Eva Schultze-Berndt

Closed-class verbs as classifiers of events in Jaminjung

It has been claimed by Australianists since Capell that the
closed-class verbs of many Northern Australian languages can be
regarded as verbal classifiers.  Following up on this idea, I will
argue that at least for some languages with a relatively large class
of verbs, the closed-class verbs can be more adequately thought of as
classifiying events rather than classifiying the closed-class
components of complex verb expressions (known by the terms of
'preverbs', 'coverbs', or 'main verbs', among others). In this view,
the closed-class verbs can be regarded as classifiers even in their
use as simple verbs, because a speaker has to chose one of them to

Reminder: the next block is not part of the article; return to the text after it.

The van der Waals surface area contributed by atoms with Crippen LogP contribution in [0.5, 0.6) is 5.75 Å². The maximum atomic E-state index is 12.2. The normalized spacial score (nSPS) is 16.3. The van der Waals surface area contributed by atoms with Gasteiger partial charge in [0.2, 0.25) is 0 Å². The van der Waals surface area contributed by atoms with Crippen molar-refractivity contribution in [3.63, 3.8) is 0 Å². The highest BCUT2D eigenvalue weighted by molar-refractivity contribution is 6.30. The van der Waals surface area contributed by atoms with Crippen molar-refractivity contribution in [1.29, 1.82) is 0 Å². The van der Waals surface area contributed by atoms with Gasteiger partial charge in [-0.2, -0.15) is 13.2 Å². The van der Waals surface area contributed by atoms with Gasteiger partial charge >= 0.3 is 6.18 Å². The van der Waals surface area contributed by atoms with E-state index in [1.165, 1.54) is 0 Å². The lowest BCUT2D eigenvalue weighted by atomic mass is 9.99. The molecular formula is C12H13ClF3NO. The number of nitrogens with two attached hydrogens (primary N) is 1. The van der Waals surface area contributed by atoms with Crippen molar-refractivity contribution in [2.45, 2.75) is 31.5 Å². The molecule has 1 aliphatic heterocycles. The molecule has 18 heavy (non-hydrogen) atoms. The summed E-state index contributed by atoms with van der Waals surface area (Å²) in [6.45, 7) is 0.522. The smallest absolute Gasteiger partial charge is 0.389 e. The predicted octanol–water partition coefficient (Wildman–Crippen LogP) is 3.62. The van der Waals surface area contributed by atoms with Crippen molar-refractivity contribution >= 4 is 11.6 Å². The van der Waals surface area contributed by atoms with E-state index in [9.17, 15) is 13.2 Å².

represent any event that is encoded by a verbal predicate - simple or
complex.
I will examine the parameters or 'features' of events accounting for
the choice of verbs in Jaminjung/Ngaliwurru, a language of the
Victoria River District which has around 30 verbs. These parameters
include, for example, stance, translational motion, change of locative
relation, contact, shape of instrument, trajectory, total
affectedness, continuous interaction, possession and change of
possession. Concentrating on the verbs of contact/instrument, I will
demonstrate that this system is creatively extended, as well as
exhibiting variation, in the case of events that are less clearly
characterised by one of the parameters in question. This will take
into account data from the description of staged 'unusual' events, as
well as the classification of events likely to be introduced by
European contact and the integration of Kriol loans.

Date created: 30 March 1998
Last modified: 30 March 1998
 1998 Eva Schultze-Berndt
Maintained by: David Nash

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